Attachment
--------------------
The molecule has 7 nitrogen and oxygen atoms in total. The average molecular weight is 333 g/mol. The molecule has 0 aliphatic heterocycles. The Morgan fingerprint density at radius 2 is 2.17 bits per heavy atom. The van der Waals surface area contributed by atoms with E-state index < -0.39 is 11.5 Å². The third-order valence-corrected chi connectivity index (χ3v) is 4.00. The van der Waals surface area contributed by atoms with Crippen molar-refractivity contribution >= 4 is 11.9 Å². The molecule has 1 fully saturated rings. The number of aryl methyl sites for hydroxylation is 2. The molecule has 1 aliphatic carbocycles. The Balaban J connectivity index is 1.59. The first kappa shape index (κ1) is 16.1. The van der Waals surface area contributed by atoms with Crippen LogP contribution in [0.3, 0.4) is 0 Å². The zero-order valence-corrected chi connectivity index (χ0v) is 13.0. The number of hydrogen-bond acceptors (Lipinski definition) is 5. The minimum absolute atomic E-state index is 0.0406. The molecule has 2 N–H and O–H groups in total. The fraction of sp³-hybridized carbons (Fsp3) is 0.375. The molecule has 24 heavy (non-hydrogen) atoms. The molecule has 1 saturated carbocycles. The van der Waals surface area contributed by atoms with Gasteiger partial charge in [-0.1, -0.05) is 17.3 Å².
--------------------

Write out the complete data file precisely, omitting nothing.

The molecule has 7 nitrogen and oxygen atoms in total. The average molecular weight is 333 g/mol. The molecule has 0 aliphatic heterocycles. The Morgan fingerprint density at radius 2 is 2.17 bits per heavy atom. The van der Waals surface area contributed by atoms with E-state index < -0.39 is 11.5 Å². The third-order valence-corrected chi connectivity index (χ3v) is 4.00. The van der Waals surface area contributed by atoms with Crippen molar-refractivity contribution >= 4 is 11.9 Å². The molecule has 1 fully saturated rings. The number of aryl methyl sites for hydroxylation is 2. The molecule has 1 aliphatic carbocycles. The Balaban J connectivity index is 1.59. The first kappa shape index (κ1) is 16.1. The van der Waals surface area contributed by atoms with Crippen LogP contribution in [0.3, 0.4) is 0 Å². The zero-order valence-corrected chi connectivity index (χ0v) is 13.0. The number of hydrogen-bond acceptors (Lipinski definition) is 5. The minimum absolute atomic E-state index is 0.0406. The molecule has 2 N–H and O–H groups in total. The fraction of sp³-hybridized carbons (Fsp3) is 0.375. The molecule has 24 heavy (non-hydrogen) atoms. The molecule has 1 saturated carbocycles. The van der Waals surface area contributed by atoms with Gasteiger partial charge in [-0.1, -0.05) is 17.3 Å².